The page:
—Parking Structure Dude!    Jul. 7 '05 - 11:46AM    #
  18. As for pedestrian malls, I’m with Todd and Dale. First of all, they work best in places with warm, dry climates and lots of tourists. Ann Arbor isn’t really a strolling and eating outside city most months of the year. Secondly, Main St. does well now with a combination of walkers, bikers, cars, strollers, and tables. What does a walking mall give us? If you don’t like sitting on the sidewalk with exhaust, go inside or go to Dominicks or Prickly Pear. I lived in Boulder for four years and I have visited Burlington several times and although the walking malls seem nice enough when you are there during the day, they tend to get scary pretty early. There isn’t the traffic and movement of cars, so walking malls seem to stagnate and feel less safe. The flow of people and traffic just isn’t the same as in a vibrant, working downtown. They tend to appeal primarily to tourists who are gone by early evening. My relatives live in Boulder and they only go to the mall when visitors come. Walking malls tend to be very much like, well, malls. They usually have a lot of chain stores, a fake atmosphere, and large groups of people who make other people nervous.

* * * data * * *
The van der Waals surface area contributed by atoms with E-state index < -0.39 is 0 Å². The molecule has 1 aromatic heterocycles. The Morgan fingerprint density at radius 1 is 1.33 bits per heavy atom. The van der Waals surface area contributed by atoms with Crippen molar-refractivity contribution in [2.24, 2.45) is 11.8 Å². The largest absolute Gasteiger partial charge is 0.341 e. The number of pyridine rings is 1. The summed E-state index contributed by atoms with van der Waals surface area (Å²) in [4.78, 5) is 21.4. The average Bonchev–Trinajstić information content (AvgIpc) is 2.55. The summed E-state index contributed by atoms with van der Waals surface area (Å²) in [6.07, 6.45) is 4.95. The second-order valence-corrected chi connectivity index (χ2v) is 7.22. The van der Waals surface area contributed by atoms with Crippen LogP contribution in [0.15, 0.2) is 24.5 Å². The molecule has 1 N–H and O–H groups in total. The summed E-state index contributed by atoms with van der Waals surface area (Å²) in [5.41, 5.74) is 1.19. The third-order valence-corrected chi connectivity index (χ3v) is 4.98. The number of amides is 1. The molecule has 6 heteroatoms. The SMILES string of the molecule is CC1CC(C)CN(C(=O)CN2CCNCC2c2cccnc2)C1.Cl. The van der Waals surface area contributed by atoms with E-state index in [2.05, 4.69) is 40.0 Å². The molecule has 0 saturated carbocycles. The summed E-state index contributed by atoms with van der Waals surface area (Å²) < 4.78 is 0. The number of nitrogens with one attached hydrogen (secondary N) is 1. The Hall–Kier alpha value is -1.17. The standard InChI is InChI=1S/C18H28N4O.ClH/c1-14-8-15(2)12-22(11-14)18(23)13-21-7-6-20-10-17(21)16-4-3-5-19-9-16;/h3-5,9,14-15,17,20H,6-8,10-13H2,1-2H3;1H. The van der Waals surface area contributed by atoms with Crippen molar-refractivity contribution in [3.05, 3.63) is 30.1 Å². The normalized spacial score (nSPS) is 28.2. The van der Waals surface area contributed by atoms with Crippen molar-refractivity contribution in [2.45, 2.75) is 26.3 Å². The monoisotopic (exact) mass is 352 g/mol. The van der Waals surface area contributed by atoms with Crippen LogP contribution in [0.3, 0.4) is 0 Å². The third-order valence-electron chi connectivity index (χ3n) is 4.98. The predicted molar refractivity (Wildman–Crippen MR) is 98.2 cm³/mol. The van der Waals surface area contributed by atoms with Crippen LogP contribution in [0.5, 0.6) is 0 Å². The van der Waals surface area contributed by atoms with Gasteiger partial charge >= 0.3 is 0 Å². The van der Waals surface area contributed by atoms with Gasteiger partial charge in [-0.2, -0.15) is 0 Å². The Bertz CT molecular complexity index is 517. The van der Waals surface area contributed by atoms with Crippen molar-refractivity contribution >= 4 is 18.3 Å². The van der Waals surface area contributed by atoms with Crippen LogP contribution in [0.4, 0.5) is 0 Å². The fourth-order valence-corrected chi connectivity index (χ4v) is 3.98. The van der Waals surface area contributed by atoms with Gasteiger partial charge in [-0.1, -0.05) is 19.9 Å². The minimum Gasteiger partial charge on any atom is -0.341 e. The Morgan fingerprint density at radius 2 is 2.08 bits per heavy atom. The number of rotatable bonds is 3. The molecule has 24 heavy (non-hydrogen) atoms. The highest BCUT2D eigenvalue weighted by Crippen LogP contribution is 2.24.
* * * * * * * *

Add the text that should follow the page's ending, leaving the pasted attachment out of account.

The special events we have on Main St. are only possible because there is a road. You couldn’t do runs, bike races, or car shows if Main Street was a walking mall. Even Art fair would be in jeopardy because the stores would have moved out into what is now the street.

    The pedestrian mall I can think of off-hand in Ann Arbor is East University north of South University which was converted from a street in the late 70s. Making it a pedestrian mall certainly cut down on traffic of all kinds. Now there aren’t that many people who even use it as a walking area.